• Sore paws. Have you ever watched a dog trying to walk through salt? Salt trapped in their paws can irritate and crack their skin.
  • Damage to buildings and concrete surfaces. Salt is toxic and will eat away at outside structures (brick/concrete/sidewalks), doorways and flooring may become damaged, increasing repair costs.
  • Health of soil, plants and landscaping. If sprayed with salt, vegetation can lose its hardiness to the cold and be killed by freezing temperatures and high salt levels.
  • Footwear and clothing. Salt stains and can ruin footwear and clothing.
  • Vehicles, bicycles and wheelchairs. Salt accelerates rusting, causing damage and increasing repair costs.
  • Health of waterways for aquatic life. Salt changes water density, which can negatively affect the seasonal mixing of lake waters. This mixing is important to increase oxygen levels required by aquatic life for survival.

That’s my list. Do you have an experience to share about the cost of salt? Also, check out the Region of Waterloo’s website for tips on clearing snow and ice.

Cheers, Groundwater

6 mistruths about winter salt

Groundwater here. Let’s talk salt. I’m not talking beaches or seasoning but the stuff spread on the roads, parking lots, sidewalks, driveways, stairs – pretty much anywhere outside you walk, bike or drive in the winter.

Don’t get me wrong, salt has its benefits. It’s easy to find, relatively cheap and for the most part does a good job of melting ice so it’s safer for you to get around.

But if you are me – groundwater – salt isn’t so great. Unfortunately, what is put on the ground can end up where I am and overtime that same salt and ice melter will make me – your drinking water – taste salty.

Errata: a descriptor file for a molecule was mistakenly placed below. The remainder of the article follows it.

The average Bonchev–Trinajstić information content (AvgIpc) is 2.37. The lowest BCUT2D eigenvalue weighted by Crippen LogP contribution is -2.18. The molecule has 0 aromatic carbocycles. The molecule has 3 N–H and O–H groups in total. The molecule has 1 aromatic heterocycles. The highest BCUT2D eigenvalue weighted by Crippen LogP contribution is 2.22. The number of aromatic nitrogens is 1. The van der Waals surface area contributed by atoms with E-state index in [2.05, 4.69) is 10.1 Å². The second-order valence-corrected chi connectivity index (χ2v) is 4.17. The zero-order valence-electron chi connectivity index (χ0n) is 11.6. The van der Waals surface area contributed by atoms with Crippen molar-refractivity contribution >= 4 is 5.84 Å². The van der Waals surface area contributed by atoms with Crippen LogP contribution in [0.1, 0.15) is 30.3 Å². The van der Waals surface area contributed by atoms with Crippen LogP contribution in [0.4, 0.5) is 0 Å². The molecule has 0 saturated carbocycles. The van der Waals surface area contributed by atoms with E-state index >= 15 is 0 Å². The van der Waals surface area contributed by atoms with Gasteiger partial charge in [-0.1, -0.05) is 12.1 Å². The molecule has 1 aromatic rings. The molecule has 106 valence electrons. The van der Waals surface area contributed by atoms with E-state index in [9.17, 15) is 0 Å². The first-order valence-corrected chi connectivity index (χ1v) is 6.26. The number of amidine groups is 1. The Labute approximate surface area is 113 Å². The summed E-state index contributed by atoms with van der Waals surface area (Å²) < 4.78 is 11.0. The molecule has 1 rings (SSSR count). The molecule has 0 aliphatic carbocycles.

2018 Chloride levels at Region of Waterloo municipal well sites

Here are my top six mistruths about salt that I think contribute to it being a water quality concern for me and my cousins in lakes and streams.

  1. Salt doesn’t harm the environment. FACT: Salt is a toxic substance and is a pollutant to water quality. Salt is a chemical but because it is found naturally and it’s used in your food, salt isn’t treated as such. Like many things it is about moderation and only using the right amount when needed.
  2. You can use an environmentally-friendly ice melter. FACT: Most ice melter and de-icing products including ones labelled “100 per cent natural”, and “pet, plant and environmentally friendly” use salt as their main ingredient. Even when you think you are using something environmentally friendly, it probably isn’t water friendly. Take a close look at the product labelling. If it melts ice it most likely lists chloride (Cl) as one of its ingredients and is damaging to water.
  3. Salt works in all temperatures. FACT: Salt (sodium chloride) works best between 0 and -10 Celsius. When it’s colder, it is best to switch to sand for traction or use an ice melter that works at colder temperatures. That ice melter is still damaging to water so make sure to follow product instructions and only use on icy areas only after you have cleared the snow.
  4. Salt goes away. FACT: Salt doesn’t leave the environment. It’s actually the chloride in salt that’s the problem. Chloride is highly soluble, meaning it gets inside me and won’t get out. Have you ever had a house guest who overstays their welcome? For me, that’s chloride.
  5. Water and wastewater treatment removes salt. FACT: Current water and wastewater treatment does not remove chloride in salt and ice melter products from water. Removing salt requires desalination which is extremely expensive and energy intensive, and greatly increases greenhouse gases.
  6. Salt is regulated and you must take training to use it. FACT: Anyone can spread salt. If the person spreading the salt hasn’t been educated on proper techniques and how harmful salt is to water, they often spread way too much or assume salt is the best tool when conditions say otherwise.

So there you have it. My six mistruths about salt. I’m sure there are others so I’d love to hear from you.